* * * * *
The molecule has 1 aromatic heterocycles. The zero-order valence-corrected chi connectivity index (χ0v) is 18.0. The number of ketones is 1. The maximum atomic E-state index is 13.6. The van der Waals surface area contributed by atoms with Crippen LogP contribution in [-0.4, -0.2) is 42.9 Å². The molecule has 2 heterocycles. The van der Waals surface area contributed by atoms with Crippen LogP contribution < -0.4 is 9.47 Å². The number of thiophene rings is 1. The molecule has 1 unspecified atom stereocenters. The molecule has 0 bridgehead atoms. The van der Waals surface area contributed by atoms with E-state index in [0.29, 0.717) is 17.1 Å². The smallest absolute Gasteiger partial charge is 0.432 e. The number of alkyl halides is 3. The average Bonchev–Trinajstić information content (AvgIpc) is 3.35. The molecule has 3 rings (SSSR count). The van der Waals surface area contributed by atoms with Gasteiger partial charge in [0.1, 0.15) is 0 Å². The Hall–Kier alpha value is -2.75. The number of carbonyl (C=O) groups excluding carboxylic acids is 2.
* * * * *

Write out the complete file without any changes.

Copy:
The molecule has 1 aromatic heterocycles. The zero-order valence-corrected chi connectivity index (χ0v) is 18.0. The number of ketones is 1. The maximum atomic E-state index is 13.6. The van der Waals surface area contributed by atoms with Crippen LogP contribution in [-0.4, -0.2) is 42.9 Å². The molecule has 2 heterocycles. The van der Waals surface area contributed by atoms with Crippen LogP contribution < -0.4 is 9.47 Å². The number of thiophene rings is 1. The molecule has 1 unspecified atom stereocenters. The molecule has 0 bridgehead atoms. The van der Waals surface area contributed by atoms with E-state index in [0.29, 0.717) is 17.1 Å². The smallest absolute Gasteiger partial charge is 0.432 e. The number of alkyl halides is 3. The average Bonchev–Trinajstić information content (AvgIpc) is 3.35. The molecule has 3 rings (SSSR count). The van der Waals surface area contributed by atoms with Gasteiger partial charge in [0.1, 0.15) is 0 Å². The Hall–Kier alpha value is -2.75. The number of carbonyl (C=O) groups excluding carboxylic acids is 2.